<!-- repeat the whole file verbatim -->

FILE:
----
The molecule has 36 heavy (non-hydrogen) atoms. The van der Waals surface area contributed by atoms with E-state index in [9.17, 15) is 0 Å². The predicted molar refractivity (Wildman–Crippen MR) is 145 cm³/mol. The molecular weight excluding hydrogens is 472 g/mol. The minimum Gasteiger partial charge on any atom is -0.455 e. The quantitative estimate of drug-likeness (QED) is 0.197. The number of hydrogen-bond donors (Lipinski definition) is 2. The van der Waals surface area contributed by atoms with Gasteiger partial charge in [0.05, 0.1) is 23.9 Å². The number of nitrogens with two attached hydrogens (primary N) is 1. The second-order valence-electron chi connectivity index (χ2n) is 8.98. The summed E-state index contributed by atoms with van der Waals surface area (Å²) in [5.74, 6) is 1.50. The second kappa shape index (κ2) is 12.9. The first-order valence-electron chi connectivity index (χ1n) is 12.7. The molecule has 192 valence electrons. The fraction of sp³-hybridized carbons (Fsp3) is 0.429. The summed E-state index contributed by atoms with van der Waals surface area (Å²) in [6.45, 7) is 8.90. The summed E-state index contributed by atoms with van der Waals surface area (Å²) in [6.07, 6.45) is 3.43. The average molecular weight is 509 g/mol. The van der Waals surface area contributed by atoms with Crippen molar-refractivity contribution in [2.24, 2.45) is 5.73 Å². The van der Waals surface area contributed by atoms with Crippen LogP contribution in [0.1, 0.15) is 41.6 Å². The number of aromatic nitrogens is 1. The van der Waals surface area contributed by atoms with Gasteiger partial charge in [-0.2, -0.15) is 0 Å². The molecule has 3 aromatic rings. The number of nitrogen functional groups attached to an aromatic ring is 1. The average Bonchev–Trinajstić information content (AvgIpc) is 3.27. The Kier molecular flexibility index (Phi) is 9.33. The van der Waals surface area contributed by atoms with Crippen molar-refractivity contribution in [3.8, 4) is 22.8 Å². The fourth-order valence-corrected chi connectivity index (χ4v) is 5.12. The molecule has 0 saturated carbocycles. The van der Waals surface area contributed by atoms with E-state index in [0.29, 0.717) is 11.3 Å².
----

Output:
The molecule has 36 heavy (non-hydrogen) atoms. The van der Waals surface area contributed by atoms with E-state index in [9.17, 15) is 0 Å². The predicted molar refractivity (Wildman–Crippen MR) is 145 cm³/mol. The molecular weight excluding hydrogens is 472 g/mol. The minimum Gasteiger partial charge on any atom is -0.455 e. The quantitative estimate of drug-likeness (QED) is 0.197. The number of hydrogen-bond donors (Lipinski definition) is 2. The van der Waals surface area contributed by atoms with Gasteiger partial charge in [0.05, 0.1) is 23.9 Å². The number of nitrogens with two attached hydrogens (primary N) is 1. The second-order valence-electron chi connectivity index (χ2n) is 8.98. The summed E-state index contributed by atoms with van der Waals surface area (Å²) in [5.74, 6) is 1.50. The second kappa shape index (κ2) is 12.9. The first-order valence-electron chi connectivity index (χ1n) is 12.7. The molecule has 192 valence electrons. The fraction of sp³-hybridized carbons (Fsp3) is 0.429. The summed E-state index contributed by atoms with van der Waals surface area (Å²) in [6.45, 7) is 8.90. The summed E-state index contributed by atoms with van der Waals surface area (Å²) in [6.07, 6.45) is 3.43. The average molecular weight is 509 g/mol. The van der Waals surface area contributed by atoms with Crippen molar-refractivity contribution in [2.24, 2.45) is 5.73 Å². The van der Waals surface area contributed by atoms with Crippen LogP contribution in [0.1, 0.15) is 41.6 Å². The number of aromatic nitrogens is 1. The van der Waals surface area contributed by atoms with Gasteiger partial charge in [-0.2, -0.15) is 0 Å². The molecule has 3 aromatic rings. The number of nitrogen functional groups attached to an aromatic ring is 1. The average Bonchev–Trinajstić information content (AvgIpc) is 3.27. The Kier molecular flexibility index (Phi) is 9.33. The van der Waals surface area contributed by atoms with Crippen molar-refractivity contribution in [3.8, 4) is 22.8 Å². The fourth-order valence-corrected chi connectivity index (χ4v) is 5.12. The molecule has 0 saturated carbocycles. The van der Waals surface area contributed by atoms with E-state index in [0.29, 0.717) is 11.3 Å².